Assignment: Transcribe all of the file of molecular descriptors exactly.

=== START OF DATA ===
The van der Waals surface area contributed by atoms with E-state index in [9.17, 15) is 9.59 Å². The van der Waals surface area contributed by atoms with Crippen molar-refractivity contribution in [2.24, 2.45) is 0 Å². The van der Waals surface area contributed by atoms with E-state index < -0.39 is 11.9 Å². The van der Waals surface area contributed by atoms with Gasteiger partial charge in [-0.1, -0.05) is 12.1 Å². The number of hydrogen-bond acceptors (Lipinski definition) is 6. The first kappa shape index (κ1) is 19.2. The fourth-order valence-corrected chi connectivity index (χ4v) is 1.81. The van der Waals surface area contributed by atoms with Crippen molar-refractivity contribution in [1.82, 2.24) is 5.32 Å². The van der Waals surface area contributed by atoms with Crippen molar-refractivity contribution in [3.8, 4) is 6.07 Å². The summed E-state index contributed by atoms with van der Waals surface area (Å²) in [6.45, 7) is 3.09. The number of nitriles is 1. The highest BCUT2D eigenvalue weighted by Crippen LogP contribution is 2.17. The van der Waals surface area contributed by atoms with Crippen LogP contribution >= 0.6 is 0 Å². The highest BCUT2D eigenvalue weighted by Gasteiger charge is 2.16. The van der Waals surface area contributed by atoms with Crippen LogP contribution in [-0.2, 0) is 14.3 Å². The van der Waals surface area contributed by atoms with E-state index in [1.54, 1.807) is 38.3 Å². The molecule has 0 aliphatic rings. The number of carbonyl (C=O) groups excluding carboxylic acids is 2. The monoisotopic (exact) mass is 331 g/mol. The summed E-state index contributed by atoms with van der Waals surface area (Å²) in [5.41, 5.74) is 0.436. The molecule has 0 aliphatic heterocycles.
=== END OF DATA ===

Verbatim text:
The van der Waals surface area contributed by atoms with E-state index in [9.17, 15) is 9.59 Å². The van der Waals surface area contributed by atoms with Crippen molar-refractivity contribution in [2.24, 2.45) is 0 Å². The van der Waals surface area contributed by atoms with E-state index < -0.39 is 11.9 Å². The van der Waals surface area contributed by atoms with Gasteiger partial charge in [-0.1, -0.05) is 12.1 Å². The number of hydrogen-bond acceptors (Lipinski definition) is 6. The first kappa shape index (κ1) is 19.2. The fourth-order valence-corrected chi connectivity index (χ4v) is 1.81. The van der Waals surface area contributed by atoms with Crippen molar-refractivity contribution in [1.82, 2.24) is 5.32 Å². The van der Waals surface area contributed by atoms with Crippen molar-refractivity contribution in [3.8, 4) is 6.07 Å². The summed E-state index contributed by atoms with van der Waals surface area (Å²) in [6.45, 7) is 3.09. The number of nitriles is 1. The highest BCUT2D eigenvalue weighted by Crippen LogP contribution is 2.17. The van der Waals surface area contributed by atoms with Crippen LogP contribution >= 0.6 is 0 Å². The highest BCUT2D eigenvalue weighted by Gasteiger charge is 2.16. The van der Waals surface area contributed by atoms with Crippen LogP contribution in [-0.2, 0) is 14.3 Å². The van der Waals surface area contributed by atoms with E-state index in [1.54, 1.807) is 38.3 Å². The molecule has 0 aliphatic rings. The number of carbonyl (C=O) groups excluding carboxylic acids is 2. The monoisotopic (exact) mass is 331 g/mol. The summed E-state index contributed by atoms with van der Waals surface area (Å²) in [5.41, 5.74) is 0.436. The molecule has 0 aliphatic heterocycles.